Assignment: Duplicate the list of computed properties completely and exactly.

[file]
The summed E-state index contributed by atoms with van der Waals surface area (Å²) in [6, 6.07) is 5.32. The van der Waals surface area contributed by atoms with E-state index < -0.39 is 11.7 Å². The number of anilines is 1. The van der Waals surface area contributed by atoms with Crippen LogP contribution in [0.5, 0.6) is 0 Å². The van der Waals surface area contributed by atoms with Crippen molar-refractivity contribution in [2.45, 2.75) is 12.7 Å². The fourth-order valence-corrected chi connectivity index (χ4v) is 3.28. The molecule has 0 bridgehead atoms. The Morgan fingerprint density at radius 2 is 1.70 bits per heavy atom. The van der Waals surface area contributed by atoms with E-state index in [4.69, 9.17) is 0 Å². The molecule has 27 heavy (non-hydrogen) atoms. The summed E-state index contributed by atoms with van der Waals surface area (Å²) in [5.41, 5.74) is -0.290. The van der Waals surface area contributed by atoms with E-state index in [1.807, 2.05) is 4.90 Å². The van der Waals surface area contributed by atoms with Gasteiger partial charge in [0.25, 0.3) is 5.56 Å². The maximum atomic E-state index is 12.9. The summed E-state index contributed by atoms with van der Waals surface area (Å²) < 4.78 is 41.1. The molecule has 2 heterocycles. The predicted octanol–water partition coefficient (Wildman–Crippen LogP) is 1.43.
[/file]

The summed E-state index contributed by atoms with van der Waals surface area (Å²) in [6, 6.07) is 5.32. The van der Waals surface area contributed by atoms with E-state index < -0.39 is 11.7 Å². The number of anilines is 1. The van der Waals surface area contributed by atoms with Crippen LogP contribution in [0.5, 0.6) is 0 Å². The van der Waals surface area contributed by atoms with Crippen molar-refractivity contribution in [2.45, 2.75) is 12.7 Å². The fourth-order valence-corrected chi connectivity index (χ4v) is 3.28. The molecule has 0 bridgehead atoms. The Morgan fingerprint density at radius 2 is 1.70 bits per heavy atom. The van der Waals surface area contributed by atoms with E-state index in [4.69, 9.17) is 0 Å². The molecule has 27 heavy (non-hydrogen) atoms. The summed E-state index contributed by atoms with van der Waals surface area (Å²) in [5.41, 5.74) is -0.290. The van der Waals surface area contributed by atoms with E-state index in [1.807, 2.05) is 4.90 Å². The van der Waals surface area contributed by atoms with Gasteiger partial charge in [0.25, 0.3) is 5.56 Å². The maximum atomic E-state index is 12.9. The summed E-state index contributed by atoms with van der Waals surface area (Å²) < 4.78 is 41.1. The molecule has 2 heterocycles. The predicted octanol–water partition coefficient (Wildman–Crippen LogP) is 1.43.